The word court is more precise. It is the area where some sports are played. In this sense, a court is marked with all the appropriate lines that define the different zones.

A tennis, basketball, handball court for example.

Paid attention that the word court cannot be use for every sport. For instance one refers to a golf course, a football pitch, a baseball diamond (but also field).

Hope it helps.
AndEng
Topic: driving down the street
Posted: Tuesday, May 22, 2018 3:54:59 AM
Hi azz,

also these sentences are somehow wrong as they are confusing, because, while the subject of the first part is clear, the -ing form (a participle) in the second part is somehow dangling, that is, it is not so clear which noun of the first part it modifies.

In this sense, adding a comma does not help to clarify the meaning.

The sentence 1,2,5 and 6 are very confusing, as it seems that Tom kissed her while he was wearing her wedding dress....d'oh! which would sound as being part of a sitcom
or that you talked to her while you were putting on her clothes....again the sitcom.

The sentences 3 and 4 are correct but the meaning is that you tripped him up as you were walking through the door.

I recommend that you read the article about Participles

https://www.thefreedictionary.com/Participles.htm

In particular, go to the section called "As an object complement" and the subsection "Common mistakes". I am sure this will shed light on your questions.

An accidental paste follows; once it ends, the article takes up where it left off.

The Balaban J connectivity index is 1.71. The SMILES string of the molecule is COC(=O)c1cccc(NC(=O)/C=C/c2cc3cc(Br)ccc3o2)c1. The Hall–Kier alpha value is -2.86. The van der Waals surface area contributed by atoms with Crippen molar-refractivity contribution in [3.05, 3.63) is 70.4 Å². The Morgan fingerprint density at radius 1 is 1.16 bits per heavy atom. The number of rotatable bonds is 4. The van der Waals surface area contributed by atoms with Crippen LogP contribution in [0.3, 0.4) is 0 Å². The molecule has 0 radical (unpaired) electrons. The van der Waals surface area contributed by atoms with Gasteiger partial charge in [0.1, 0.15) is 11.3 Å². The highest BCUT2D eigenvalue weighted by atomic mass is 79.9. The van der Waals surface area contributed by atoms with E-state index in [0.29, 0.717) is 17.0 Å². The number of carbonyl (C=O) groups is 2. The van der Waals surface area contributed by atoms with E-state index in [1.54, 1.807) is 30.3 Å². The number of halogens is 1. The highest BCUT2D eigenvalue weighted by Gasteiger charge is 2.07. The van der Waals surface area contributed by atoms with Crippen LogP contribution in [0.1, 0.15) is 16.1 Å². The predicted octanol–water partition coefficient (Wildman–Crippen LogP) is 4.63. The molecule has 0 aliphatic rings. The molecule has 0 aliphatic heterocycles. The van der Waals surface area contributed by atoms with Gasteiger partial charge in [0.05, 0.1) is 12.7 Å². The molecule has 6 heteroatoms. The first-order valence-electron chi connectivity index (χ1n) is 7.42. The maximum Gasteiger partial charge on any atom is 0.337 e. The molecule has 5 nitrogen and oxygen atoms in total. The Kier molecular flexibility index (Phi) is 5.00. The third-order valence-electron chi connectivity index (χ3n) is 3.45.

Hope that helps.

AndEng
Topic: sea-god timbres in the blue of Noah’s cry
Posted: Thursday, May 17, 2018 11:57:37 AM
Hello vkhu

I cannot say anything better than what Drag0n has already said.
I only add that blue means sadness in this context, I guess.

Have a look at https://www.freethesaurus.com/blue
I knew it as an adjective but in this case is a noun which means melancholy unhappiness...

Its use with this meaning, as an adjective above all, is not rare at all, although sad is more common of course.

Hope it helps.

Topic: disclaiming
Posted: Friday, April 20, 2018 9:10:43 AM
I agree with you vkhu
Both apologetic and "were nor disclaiming enough" seem to not fit with what one would expect, that is more similar to what Jyrkkä Jätkä says.

More context would help maybe....

What I may imagine the author would like to express is that the two men's posture showed neither sympathy nor any sorrow or regret for their lack of sympathy.


Topic: He has a reach beyond which his antecedents would have only dreamed
Posted: Friday, April 20, 2018 8:50:50 AM
Hello maltliquor87,

the way you rephrased the sentence is awkward and (I would say) is not correct. Besides, the two versions do not have the same meaning.

I believe the problem lies in the meaning of the word "reach" and the way you read the "beyond which", you do not have to separate them.

The sentence

"He has a reach beyond which his antecedents would have only dreamed"

can be rephrased, by making the meaning of reach more explicit

- He has a comprehension (of something ... the situation, the problem, ) beyond which his antecedents would have only dreamed

or

- He has a range of influence beyond which his antecedents would have only dreamed


In other words, his comprehension of the situation or his influence, his power is so wide that his predecessors could have never imagined to have.

I hope that helps a bit.



Topic: Grammar
Posted: Tuesday, April 17, 2018 7:25:03 AM
Hi FounDit

I don't quite understand the function of "unaware" in the sentence that you amended. Who is unaware? The boys? The uncle has done that deliberately in order to see them die. Am I right?
Maybe I don't understand the meaning of "unaware that" in this case.
Could you please clarify it?

Thanks so much in advance.

AndEng